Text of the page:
Richer of Saint-Rémi, in his history, discusses Gerbert of Aurillac as a man of great learning, talent and intellect. He never mentions his sanctity, instead stressing Gerbert’s learning and secular knowledge. Lake described this type of biogrophy as “secular hagiography.” In Richer, overt displays of erudition seem to influence patronage. Gerbert’s knowledge certainly didn’t hold him back as he became Pope Sylvester II. Richer also discusses medicine and siege weapons in detail, providing evidence of his own knowledge.

In the early 11th century Dudo of Saint-Quentin wrote a history of the Normans. I haven’t read this but Lake related how Dudo utilizes obscure prose and knowledge and gives an impression of pomposity out of a desire for patronage. He dedicated this work to Bishop Adalbero of Laon.

Lake believes that in moving learning from having a religious focus to the liberal arts, the cathedral schools paved the way for the use of ostentatious displays of knowledge as a means by which people promoted themselves for patronage.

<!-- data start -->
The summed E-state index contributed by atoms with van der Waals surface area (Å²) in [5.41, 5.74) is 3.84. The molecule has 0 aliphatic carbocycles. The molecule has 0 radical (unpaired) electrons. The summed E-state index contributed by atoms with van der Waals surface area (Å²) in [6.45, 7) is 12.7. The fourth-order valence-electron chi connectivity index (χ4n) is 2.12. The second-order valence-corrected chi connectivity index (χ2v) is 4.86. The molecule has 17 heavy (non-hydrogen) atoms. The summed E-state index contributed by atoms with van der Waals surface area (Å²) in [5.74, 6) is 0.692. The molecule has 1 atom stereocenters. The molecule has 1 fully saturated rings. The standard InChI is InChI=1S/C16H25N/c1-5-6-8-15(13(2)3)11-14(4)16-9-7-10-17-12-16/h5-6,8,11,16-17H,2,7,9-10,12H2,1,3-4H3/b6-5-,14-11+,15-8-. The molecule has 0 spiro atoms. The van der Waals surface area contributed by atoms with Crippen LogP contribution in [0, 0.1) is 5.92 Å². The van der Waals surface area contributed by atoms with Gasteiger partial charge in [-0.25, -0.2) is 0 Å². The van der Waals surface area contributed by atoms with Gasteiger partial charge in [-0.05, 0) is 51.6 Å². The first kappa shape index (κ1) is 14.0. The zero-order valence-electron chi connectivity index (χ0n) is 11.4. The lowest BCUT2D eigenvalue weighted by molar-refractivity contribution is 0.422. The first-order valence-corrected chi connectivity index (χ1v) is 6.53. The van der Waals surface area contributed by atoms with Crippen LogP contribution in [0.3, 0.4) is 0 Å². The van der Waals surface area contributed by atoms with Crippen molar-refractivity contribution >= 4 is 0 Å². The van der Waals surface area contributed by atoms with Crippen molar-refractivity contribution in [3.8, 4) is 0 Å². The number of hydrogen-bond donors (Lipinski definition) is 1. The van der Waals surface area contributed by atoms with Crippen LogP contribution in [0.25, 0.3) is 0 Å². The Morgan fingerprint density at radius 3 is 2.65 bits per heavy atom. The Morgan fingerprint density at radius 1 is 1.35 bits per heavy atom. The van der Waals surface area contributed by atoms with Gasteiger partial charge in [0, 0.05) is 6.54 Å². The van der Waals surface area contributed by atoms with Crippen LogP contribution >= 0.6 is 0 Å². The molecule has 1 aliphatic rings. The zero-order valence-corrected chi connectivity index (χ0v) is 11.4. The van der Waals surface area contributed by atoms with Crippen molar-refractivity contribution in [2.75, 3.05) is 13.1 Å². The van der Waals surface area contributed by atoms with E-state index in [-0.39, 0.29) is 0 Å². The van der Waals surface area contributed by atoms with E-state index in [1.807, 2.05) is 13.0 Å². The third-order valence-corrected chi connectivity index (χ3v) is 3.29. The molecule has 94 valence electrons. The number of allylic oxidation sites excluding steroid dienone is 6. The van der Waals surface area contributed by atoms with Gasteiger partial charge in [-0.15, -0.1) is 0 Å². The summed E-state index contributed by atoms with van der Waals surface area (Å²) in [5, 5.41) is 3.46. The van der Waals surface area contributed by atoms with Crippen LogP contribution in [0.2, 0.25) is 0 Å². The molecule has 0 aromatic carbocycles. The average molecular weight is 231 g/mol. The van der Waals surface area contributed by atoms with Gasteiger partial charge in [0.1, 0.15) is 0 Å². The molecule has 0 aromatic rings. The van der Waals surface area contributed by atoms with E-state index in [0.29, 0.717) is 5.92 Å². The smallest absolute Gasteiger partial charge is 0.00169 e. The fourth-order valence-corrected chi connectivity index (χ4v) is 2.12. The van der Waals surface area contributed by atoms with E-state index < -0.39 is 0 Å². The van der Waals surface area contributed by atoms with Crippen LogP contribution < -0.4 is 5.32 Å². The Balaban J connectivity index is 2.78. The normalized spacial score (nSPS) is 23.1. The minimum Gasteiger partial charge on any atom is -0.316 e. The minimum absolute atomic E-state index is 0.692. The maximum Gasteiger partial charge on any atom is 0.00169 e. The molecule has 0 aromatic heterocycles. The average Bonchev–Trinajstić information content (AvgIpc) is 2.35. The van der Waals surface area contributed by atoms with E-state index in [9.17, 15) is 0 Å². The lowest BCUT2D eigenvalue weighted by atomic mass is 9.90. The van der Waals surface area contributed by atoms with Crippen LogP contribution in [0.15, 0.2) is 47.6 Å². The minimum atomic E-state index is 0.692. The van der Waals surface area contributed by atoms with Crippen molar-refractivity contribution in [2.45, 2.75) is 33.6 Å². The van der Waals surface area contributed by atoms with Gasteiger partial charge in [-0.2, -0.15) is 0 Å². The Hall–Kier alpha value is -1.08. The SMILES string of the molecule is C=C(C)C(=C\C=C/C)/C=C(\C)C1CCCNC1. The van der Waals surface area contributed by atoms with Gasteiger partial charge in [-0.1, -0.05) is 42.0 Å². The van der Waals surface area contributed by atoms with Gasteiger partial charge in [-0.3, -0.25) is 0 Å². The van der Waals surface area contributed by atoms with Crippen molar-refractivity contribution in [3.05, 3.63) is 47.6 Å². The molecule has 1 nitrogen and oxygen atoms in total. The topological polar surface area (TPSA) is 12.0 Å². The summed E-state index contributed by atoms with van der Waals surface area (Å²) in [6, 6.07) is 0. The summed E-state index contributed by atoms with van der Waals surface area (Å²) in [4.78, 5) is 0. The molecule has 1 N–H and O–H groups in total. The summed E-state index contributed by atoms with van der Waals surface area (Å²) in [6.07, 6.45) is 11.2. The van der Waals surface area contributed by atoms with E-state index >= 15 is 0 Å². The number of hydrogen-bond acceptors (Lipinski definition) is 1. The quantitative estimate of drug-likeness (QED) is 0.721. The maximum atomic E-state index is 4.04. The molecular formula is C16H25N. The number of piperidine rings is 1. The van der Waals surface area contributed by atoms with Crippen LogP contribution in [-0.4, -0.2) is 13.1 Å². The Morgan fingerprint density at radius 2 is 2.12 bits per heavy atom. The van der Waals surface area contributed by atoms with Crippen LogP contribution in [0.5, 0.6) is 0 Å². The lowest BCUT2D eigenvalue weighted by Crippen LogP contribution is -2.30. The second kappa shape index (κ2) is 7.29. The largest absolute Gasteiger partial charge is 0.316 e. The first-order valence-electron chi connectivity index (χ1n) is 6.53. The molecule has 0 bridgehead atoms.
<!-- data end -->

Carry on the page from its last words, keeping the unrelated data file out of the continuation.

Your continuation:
I have one very gentle criticism of this paper – the title. This is not my period – I’ve read Thietmar and Adam of Bremen and have the Swabian Chronicles and a couple of other 11th century sources on my shelves (lot of good that does, I know). However it seems to me that Lake relied more on 11th century sources than those of the 10th. Graber, Dudo and Thietmar all wrote in the 11th century. This may be a bit picky but I think perhaps the title of the paper could have been adjusted to reflect this.

This was another very good paper to cap off an excellent session. As with the first two speakers, Lake was clear about what he wanted to discuss, the points he wanted to get across and he supported his position with substantial, detailed evidence. He also provided a very helpful handout.

All of the speakers in this session did a very nice job of defining their respective topic, framing it, and then providing a great deal of information. There were some very good questions asked. As I said in my opening, I was very impressed with the quality of these papers, the presentations provided by the speakers, and the session overall. Danuta Shanzer deserves a lot of credit for organizing all of the EME sessions, but this one in particular.

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Posted by on May 28, 2010 in Conferences